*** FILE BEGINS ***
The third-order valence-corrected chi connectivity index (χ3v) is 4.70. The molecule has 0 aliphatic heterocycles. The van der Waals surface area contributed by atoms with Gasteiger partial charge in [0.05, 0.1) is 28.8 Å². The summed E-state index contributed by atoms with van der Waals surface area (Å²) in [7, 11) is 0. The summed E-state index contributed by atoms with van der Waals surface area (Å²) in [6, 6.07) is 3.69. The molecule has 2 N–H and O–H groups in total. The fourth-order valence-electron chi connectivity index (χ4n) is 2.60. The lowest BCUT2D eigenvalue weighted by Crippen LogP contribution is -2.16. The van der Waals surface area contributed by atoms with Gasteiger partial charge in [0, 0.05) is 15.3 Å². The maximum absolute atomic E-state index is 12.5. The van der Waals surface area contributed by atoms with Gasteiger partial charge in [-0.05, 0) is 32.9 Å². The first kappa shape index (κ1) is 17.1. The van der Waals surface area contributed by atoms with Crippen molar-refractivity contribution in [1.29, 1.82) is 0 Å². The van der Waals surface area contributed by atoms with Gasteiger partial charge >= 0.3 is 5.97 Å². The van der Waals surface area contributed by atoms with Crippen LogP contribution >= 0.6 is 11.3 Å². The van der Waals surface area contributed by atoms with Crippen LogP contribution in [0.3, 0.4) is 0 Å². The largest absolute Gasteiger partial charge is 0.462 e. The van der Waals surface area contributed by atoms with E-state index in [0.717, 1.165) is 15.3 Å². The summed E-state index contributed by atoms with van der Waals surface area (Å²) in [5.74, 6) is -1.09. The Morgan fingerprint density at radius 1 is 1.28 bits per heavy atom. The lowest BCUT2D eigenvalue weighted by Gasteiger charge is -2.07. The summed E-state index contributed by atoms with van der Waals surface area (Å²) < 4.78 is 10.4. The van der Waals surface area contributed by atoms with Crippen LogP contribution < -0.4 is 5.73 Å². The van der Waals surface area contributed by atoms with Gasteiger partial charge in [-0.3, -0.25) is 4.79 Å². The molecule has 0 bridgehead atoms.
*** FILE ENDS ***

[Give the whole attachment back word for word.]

The third-order valence-corrected chi connectivity index (χ3v) is 4.70. The molecule has 0 aliphatic heterocycles. The van der Waals surface area contributed by atoms with Gasteiger partial charge in [0.05, 0.1) is 28.8 Å². The summed E-state index contributed by atoms with van der Waals surface area (Å²) in [7, 11) is 0. The summed E-state index contributed by atoms with van der Waals surface area (Å²) in [6, 6.07) is 3.69. The molecule has 2 N–H and O–H groups in total. The fourth-order valence-electron chi connectivity index (χ4n) is 2.60. The lowest BCUT2D eigenvalue weighted by Crippen LogP contribution is -2.16. The van der Waals surface area contributed by atoms with Gasteiger partial charge in [0, 0.05) is 15.3 Å². The maximum absolute atomic E-state index is 12.5. The van der Waals surface area contributed by atoms with Gasteiger partial charge in [-0.05, 0) is 32.9 Å². The first kappa shape index (κ1) is 17.1. The van der Waals surface area contributed by atoms with Crippen molar-refractivity contribution in [1.29, 1.82) is 0 Å². The van der Waals surface area contributed by atoms with Gasteiger partial charge >= 0.3 is 5.97 Å². The van der Waals surface area contributed by atoms with Crippen LogP contribution >= 0.6 is 11.3 Å². The van der Waals surface area contributed by atoms with Crippen LogP contribution in [0.3, 0.4) is 0 Å². The largest absolute Gasteiger partial charge is 0.462 e. The van der Waals surface area contributed by atoms with E-state index in [0.717, 1.165) is 15.3 Å². The summed E-state index contributed by atoms with van der Waals surface area (Å²) in [5.74, 6) is -1.09. The Morgan fingerprint density at radius 1 is 1.28 bits per heavy atom. The lowest BCUT2D eigenvalue weighted by Gasteiger charge is -2.07. The summed E-state index contributed by atoms with van der Waals surface area (Å²) < 4.78 is 10.4. The van der Waals surface area contributed by atoms with Crippen LogP contribution < -0.4 is 5.73 Å². The van der Waals surface area contributed by atoms with Gasteiger partial charge in [-0.3, -0.25) is 4.79 Å². The molecule has 0 bridgehead atoms.